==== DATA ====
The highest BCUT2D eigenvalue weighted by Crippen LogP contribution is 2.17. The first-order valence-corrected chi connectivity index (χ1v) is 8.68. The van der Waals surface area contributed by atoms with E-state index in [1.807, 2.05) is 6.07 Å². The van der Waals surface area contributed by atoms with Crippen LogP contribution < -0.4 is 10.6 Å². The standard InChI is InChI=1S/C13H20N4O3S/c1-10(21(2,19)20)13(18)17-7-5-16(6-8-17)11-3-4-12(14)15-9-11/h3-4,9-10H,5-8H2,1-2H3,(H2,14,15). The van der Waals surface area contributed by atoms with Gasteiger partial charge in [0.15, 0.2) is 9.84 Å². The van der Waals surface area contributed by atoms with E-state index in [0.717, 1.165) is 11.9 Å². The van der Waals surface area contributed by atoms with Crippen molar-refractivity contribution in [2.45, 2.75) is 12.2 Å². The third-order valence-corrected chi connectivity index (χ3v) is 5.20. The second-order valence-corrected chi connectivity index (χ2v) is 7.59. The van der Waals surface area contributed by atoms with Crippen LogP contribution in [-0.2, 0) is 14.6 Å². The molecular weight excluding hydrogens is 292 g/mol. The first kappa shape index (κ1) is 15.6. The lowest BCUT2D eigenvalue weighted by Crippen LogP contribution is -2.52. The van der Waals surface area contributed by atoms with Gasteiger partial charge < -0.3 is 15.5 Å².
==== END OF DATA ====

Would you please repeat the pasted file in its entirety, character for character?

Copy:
The highest BCUT2D eigenvalue weighted by Crippen LogP contribution is 2.17. The first-order valence-corrected chi connectivity index (χ1v) is 8.68. The van der Waals surface area contributed by atoms with E-state index in [1.807, 2.05) is 6.07 Å². The van der Waals surface area contributed by atoms with Crippen LogP contribution < -0.4 is 10.6 Å². The standard InChI is InChI=1S/C13H20N4O3S/c1-10(21(2,19)20)13(18)17-7-5-16(6-8-17)11-3-4-12(14)15-9-11/h3-4,9-10H,5-8H2,1-2H3,(H2,14,15). The van der Waals surface area contributed by atoms with Gasteiger partial charge in [0.15, 0.2) is 9.84 Å². The van der Waals surface area contributed by atoms with E-state index in [0.717, 1.165) is 11.9 Å². The van der Waals surface area contributed by atoms with Crippen molar-refractivity contribution in [2.45, 2.75) is 12.2 Å². The third-order valence-corrected chi connectivity index (χ3v) is 5.20. The second-order valence-corrected chi connectivity index (χ2v) is 7.59. The van der Waals surface area contributed by atoms with Crippen LogP contribution in [-0.2, 0) is 14.6 Å². The molecular weight excluding hydrogens is 292 g/mol. The first kappa shape index (κ1) is 15.6. The lowest BCUT2D eigenvalue weighted by Crippen LogP contribution is -2.52. The van der Waals surface area contributed by atoms with Gasteiger partial charge < -0.3 is 15.5 Å².